In the middle stage of gestation, free VEGF and PlGF levels in maternal circulation increase in normal pregnancy, but not in preeclamptic cases. On the other hand, circulatory sFlt1 levels in preeclamptic women are abnormally higher than those in normal controls [3840]. Predominance of sFlt1 leads to systemic vascular dysfunction by interfering with homeostatic activities of VEGF and PlGF [33, 4143]. Excess amount of sFlt1 is produced mainly by villous trophoblasts stimulated by the sera of preeclamptic patients, suggesting that certain maternal-side factor(s) such as agonistic autoimmune antibody against angiotensin II receptor type 1 (AT1) induce antiangiogenic signaling in syncytiotrophoblasts. Recently, involvement of another splice variant of sFlt1 has been reported [44, 45]. Sela et al. named it sFlt1-14 [45] and suggested that this alternative variant might be a predominant inhibitor of VEGF. Although contribution of sFlt1-14 for regulating PlGF-mediated signaling is a subject for future study, their studies indicate that more than one soluble factor affects VEGFRs properties in preeclamptic placentas.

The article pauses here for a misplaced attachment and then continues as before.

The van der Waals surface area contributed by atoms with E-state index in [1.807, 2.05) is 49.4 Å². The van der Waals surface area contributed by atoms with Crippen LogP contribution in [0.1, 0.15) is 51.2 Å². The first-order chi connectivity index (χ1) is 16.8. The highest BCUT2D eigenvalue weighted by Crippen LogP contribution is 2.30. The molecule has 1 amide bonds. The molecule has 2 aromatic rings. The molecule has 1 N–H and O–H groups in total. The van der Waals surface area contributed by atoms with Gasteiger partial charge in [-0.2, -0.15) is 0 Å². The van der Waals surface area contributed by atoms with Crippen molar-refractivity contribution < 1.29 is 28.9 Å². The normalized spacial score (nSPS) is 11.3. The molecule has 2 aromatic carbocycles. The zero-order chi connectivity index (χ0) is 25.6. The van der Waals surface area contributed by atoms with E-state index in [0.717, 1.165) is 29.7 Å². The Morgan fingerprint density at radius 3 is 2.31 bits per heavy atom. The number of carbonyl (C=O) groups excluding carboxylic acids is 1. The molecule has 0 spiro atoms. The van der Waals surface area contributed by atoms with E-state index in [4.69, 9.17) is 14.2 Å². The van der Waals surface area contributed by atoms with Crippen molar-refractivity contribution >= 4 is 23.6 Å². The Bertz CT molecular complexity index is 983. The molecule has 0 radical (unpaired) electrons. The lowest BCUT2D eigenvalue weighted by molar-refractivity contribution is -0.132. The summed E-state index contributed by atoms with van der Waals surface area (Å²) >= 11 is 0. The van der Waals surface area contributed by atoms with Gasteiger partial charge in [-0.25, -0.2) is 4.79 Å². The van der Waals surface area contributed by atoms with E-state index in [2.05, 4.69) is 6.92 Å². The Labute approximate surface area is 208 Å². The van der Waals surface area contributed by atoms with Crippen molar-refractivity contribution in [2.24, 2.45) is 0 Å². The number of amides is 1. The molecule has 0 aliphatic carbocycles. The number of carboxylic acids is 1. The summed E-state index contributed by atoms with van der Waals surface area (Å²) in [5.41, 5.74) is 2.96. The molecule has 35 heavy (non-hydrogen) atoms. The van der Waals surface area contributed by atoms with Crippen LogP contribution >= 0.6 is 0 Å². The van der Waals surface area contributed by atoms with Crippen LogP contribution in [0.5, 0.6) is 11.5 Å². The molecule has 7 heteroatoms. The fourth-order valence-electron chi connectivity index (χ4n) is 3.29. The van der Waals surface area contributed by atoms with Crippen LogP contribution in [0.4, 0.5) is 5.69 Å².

5.2. PlGF and VEGFR1

Heterozygous VEGF+/− embryos die due to vascular defects [46], whereas PlGF deficient mice are fertile with normal looking. Therefore, the roles of PlGF are not fully understood and this molecule is thought to be dispensable for embryonic vascular development in contrast to VEGF [47]. PlGF binds to VEGFR1 but not to VEGFR2 [48, 49], and VEGFR1−/− mice died in utero with an overgrowth of endothelial cell-like abnormal cells [50]. Since the kinase activity of VEGFR2 is about ten-fold higher than that of VEGFR1 [51], actual roles of PlGF-VEGFR1 axis seem to be complex. Collecting the studies on various vascular diseases including tumor angiogenesis, it is likely that PlGF has both angiogenic and antiangiogenic properties depending on pathophysiological conditions. PlGF may displace VEGF from VEGFR1 and direct VEGF towards VEGFR2, accelerating angiogenesis [48]. On the other hand, PlGF/VEGF heterodimers potentially suppress angiogenesis induced by VEGF homodimers [5254].